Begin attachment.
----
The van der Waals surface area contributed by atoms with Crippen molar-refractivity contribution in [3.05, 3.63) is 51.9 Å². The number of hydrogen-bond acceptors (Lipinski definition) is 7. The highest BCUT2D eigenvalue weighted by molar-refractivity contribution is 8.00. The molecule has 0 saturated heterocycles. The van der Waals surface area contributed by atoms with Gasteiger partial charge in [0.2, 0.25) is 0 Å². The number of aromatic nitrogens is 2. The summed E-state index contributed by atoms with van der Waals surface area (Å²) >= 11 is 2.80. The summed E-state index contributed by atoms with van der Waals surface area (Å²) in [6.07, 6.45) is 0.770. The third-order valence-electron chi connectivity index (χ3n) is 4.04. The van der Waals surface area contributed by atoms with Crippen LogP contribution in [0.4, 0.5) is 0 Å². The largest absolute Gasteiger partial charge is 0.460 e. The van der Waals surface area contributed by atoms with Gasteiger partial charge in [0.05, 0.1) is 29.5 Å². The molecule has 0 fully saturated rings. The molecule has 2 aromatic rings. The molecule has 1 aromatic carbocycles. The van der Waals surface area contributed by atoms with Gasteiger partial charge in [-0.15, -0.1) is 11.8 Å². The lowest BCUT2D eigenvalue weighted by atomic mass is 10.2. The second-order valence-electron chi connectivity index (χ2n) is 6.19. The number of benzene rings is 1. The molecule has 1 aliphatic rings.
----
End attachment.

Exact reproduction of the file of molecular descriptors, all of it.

The van der Waals surface area contributed by atoms with Crippen molar-refractivity contribution in [3.05, 3.63) is 51.9 Å². The number of hydrogen-bond acceptors (Lipinski definition) is 7. The highest BCUT2D eigenvalue weighted by molar-refractivity contribution is 8.00. The molecule has 0 saturated heterocycles. The van der Waals surface area contributed by atoms with Gasteiger partial charge in [0.2, 0.25) is 0 Å². The number of aromatic nitrogens is 2. The summed E-state index contributed by atoms with van der Waals surface area (Å²) >= 11 is 2.80. The summed E-state index contributed by atoms with van der Waals surface area (Å²) in [6.07, 6.45) is 0.770. The third-order valence-electron chi connectivity index (χ3n) is 4.04. The van der Waals surface area contributed by atoms with Crippen LogP contribution in [0.4, 0.5) is 0 Å². The largest absolute Gasteiger partial charge is 0.460 e. The van der Waals surface area contributed by atoms with Gasteiger partial charge in [0.05, 0.1) is 29.5 Å². The molecule has 0 fully saturated rings. The molecule has 2 aromatic rings. The molecule has 1 aromatic carbocycles. The van der Waals surface area contributed by atoms with Gasteiger partial charge in [-0.15, -0.1) is 11.8 Å². The lowest BCUT2D eigenvalue weighted by atomic mass is 10.2. The second-order valence-electron chi connectivity index (χ2n) is 6.19. The number of benzene rings is 1. The molecule has 1 aliphatic rings.